As we walked through the village, we could observe the eight-meter-high, Manueline-style pillory; a doorway with an inscription in Hebrew on the same street as the Prison; the community oven; and the Monument to the Restoration, which reminds us of Castelo Rodrigo’s participation in moments of Portuguese history.

Finally, we admired the charm of the Parish Church, in honor of Our Lady of Rocamador.

The magnificent Historic Village of Marialva

Marialva, a Historic Village of the Guarda district, is located in an area that is difficult to access and quite rugged, but the trip is worth the effort.

We entered the village through the Northwest side, where we found the Anjo da Guarda Gate (Guardian Angel Gate), also known as S. Miguel Gate.

As we wandered through the village, we found the castle, from where we caught a panoramic view of the entire site.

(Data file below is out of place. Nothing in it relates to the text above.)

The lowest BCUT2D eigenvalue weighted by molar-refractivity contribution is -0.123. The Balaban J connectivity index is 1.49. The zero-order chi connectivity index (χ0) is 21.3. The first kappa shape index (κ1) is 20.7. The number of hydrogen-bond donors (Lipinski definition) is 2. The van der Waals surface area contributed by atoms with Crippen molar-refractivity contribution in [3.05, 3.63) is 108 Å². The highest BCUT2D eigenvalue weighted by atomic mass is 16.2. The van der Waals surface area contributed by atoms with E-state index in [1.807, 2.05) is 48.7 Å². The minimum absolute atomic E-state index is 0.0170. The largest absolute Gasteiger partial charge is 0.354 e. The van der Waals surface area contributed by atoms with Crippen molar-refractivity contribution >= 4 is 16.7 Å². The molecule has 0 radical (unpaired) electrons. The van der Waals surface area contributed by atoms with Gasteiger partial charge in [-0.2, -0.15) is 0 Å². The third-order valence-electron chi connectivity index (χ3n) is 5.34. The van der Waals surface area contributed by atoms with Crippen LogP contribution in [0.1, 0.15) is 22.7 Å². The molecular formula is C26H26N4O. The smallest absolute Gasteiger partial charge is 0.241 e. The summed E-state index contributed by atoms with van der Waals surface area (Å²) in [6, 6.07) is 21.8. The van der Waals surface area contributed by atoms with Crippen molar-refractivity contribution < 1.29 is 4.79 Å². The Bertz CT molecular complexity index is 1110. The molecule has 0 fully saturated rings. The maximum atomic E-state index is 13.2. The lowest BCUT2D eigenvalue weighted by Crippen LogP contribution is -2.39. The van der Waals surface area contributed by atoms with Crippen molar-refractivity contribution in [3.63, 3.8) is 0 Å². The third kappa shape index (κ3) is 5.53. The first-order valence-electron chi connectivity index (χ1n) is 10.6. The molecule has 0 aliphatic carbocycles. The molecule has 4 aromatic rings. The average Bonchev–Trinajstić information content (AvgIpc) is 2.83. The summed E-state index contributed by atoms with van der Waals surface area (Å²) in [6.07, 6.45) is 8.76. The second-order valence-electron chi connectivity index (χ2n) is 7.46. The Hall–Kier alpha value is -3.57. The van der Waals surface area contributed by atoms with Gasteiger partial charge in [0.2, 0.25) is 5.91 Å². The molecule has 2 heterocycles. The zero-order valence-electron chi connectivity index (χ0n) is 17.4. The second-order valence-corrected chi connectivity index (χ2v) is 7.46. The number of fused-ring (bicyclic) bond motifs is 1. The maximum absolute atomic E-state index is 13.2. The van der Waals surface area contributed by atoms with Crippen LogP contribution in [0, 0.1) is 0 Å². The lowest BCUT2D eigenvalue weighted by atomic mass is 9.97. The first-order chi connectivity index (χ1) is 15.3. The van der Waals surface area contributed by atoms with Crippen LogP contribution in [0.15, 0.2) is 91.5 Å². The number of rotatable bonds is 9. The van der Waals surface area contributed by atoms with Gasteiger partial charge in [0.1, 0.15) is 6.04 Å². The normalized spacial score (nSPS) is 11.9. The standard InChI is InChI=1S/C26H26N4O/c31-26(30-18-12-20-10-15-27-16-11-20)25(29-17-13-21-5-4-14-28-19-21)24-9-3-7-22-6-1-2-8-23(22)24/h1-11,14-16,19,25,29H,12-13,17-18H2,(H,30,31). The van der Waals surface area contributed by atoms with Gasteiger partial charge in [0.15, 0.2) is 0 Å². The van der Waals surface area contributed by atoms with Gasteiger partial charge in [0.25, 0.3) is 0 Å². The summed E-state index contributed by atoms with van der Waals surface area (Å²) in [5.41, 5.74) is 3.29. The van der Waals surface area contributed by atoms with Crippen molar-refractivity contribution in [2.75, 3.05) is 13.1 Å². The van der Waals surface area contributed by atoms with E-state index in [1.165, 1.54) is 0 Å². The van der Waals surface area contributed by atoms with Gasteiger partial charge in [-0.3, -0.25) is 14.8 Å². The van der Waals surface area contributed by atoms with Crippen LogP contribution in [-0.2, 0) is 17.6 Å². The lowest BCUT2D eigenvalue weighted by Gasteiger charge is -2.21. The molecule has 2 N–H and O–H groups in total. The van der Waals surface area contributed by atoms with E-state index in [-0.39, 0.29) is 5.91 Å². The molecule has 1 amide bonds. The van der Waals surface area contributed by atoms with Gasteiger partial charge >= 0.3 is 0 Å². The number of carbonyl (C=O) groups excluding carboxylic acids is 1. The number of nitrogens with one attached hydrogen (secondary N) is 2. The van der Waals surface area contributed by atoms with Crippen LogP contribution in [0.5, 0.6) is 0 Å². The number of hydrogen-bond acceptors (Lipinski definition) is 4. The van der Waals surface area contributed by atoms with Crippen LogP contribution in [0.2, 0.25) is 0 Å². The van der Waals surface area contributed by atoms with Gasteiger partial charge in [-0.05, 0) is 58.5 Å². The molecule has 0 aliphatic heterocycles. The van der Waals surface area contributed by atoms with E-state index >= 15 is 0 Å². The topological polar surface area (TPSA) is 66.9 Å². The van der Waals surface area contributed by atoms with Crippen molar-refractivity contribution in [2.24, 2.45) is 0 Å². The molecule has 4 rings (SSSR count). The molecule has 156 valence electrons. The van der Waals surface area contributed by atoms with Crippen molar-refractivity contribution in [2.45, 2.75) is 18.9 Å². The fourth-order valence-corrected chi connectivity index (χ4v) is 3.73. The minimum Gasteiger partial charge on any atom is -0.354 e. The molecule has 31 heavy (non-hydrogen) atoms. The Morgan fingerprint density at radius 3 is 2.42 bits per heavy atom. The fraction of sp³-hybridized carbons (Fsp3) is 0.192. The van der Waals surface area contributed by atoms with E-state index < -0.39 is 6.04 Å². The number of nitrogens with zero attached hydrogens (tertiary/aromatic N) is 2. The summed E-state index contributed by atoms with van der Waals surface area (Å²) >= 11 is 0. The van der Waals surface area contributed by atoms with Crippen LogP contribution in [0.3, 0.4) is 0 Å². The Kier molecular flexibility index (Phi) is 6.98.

Leaving the castle behind, we passed by the Santiago and Misericórdia Churches and the Senhor dos Passos Chapel.

In the Largo do Pelourinho (Pillory Square), we found the 16th century cistern and the pillory.

In the Largo da Praça (Square), we came across the building of the former Municipal House.

Next to the former House is the former Prison and House of Magistrates.

We discovered the Casa da Judia (Jewish Woman’s House) nearby.

Outside the walls near Anjo da Guarda Gate is the Our Lady of Lourdes Chapel.

The Cross is located next to the Tourist Office.

Along the village streets, we came across the Casa do Leão (Lion’s House), a 16th century building; Casa das Freiras (House of the Nuns); S. Pedro Church; Solar dos Marqueses de Marialva (The Marquises of Marialva Manor); and traditional stone houses.

The Manueline-style fountain is also of interest to visitors, and for an overnight stay, there are rural tourism houses.

At most of the villages, we could buy a small souvenir for each one of the splendid days we spent there. They also have us wish that we can revisit not only their sites, but also their people.

Have just as much fun as we had and enjoy your trip through this Portugal in search of people with soul!

Ângela Galante